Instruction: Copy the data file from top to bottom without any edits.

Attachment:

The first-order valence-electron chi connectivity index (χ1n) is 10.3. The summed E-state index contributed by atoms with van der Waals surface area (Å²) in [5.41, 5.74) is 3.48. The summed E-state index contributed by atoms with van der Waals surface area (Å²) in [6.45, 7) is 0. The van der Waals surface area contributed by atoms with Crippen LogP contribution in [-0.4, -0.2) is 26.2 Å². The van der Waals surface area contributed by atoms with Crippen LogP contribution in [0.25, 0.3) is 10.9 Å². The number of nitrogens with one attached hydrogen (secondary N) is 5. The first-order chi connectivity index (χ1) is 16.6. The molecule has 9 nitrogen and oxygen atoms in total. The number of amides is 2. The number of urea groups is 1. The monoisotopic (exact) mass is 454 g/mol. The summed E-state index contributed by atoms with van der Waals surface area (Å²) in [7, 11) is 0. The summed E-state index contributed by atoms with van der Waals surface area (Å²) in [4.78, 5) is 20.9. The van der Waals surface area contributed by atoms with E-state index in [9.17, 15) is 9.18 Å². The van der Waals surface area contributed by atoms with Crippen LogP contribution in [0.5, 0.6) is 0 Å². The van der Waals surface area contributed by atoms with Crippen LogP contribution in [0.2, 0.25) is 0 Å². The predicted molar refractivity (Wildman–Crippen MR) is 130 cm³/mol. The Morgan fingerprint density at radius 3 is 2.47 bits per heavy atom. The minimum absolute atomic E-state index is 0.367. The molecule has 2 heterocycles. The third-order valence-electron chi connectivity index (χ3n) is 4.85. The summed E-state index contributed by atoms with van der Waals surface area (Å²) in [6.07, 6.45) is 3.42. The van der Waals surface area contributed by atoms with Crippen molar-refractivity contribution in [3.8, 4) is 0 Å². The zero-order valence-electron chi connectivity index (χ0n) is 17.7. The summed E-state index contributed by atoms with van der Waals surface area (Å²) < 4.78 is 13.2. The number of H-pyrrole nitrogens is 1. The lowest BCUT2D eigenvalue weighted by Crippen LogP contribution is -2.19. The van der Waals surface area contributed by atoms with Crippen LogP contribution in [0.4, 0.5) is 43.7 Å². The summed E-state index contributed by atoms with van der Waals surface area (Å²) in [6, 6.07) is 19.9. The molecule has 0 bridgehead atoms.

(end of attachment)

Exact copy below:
The first-order valence-electron chi connectivity index (χ1n) is 10.3. The summed E-state index contributed by atoms with van der Waals surface area (Å²) in [5.41, 5.74) is 3.48. The summed E-state index contributed by atoms with van der Waals surface area (Å²) in [6.45, 7) is 0. The van der Waals surface area contributed by atoms with Crippen LogP contribution in [-0.4, -0.2) is 26.2 Å². The van der Waals surface area contributed by atoms with Crippen LogP contribution in [0.25, 0.3) is 10.9 Å². The number of nitrogens with one attached hydrogen (secondary N) is 5. The first-order chi connectivity index (χ1) is 16.6. The molecule has 9 nitrogen and oxygen atoms in total. The number of amides is 2. The number of urea groups is 1. The monoisotopic (exact) mass is 454 g/mol. The summed E-state index contributed by atoms with van der Waals surface area (Å²) in [7, 11) is 0. The summed E-state index contributed by atoms with van der Waals surface area (Å²) in [4.78, 5) is 20.9. The van der Waals surface area contributed by atoms with E-state index in [9.17, 15) is 9.18 Å². The van der Waals surface area contributed by atoms with Crippen LogP contribution in [0.5, 0.6) is 0 Å². The van der Waals surface area contributed by atoms with Crippen LogP contribution in [0.2, 0.25) is 0 Å². The predicted molar refractivity (Wildman–Crippen MR) is 130 cm³/mol. The Morgan fingerprint density at radius 3 is 2.47 bits per heavy atom. The minimum absolute atomic E-state index is 0.367. The molecule has 2 heterocycles. The third-order valence-electron chi connectivity index (χ3n) is 4.85. The summed E-state index contributed by atoms with van der Waals surface area (Å²) in [6.07, 6.45) is 3.42. The van der Waals surface area contributed by atoms with Crippen molar-refractivity contribution in [3.8, 4) is 0 Å². The zero-order valence-electron chi connectivity index (χ0n) is 17.7. The summed E-state index contributed by atoms with van der Waals surface area (Å²) < 4.78 is 13.2. The number of H-pyrrole nitrogens is 1. The lowest BCUT2D eigenvalue weighted by Crippen LogP contribution is -2.19. The van der Waals surface area contributed by atoms with Crippen LogP contribution in [0.4, 0.5) is 43.7 Å². The summed E-state index contributed by atoms with van der Waals surface area (Å²) in [6, 6.07) is 19.9. The molecule has 0 bridgehead atoms.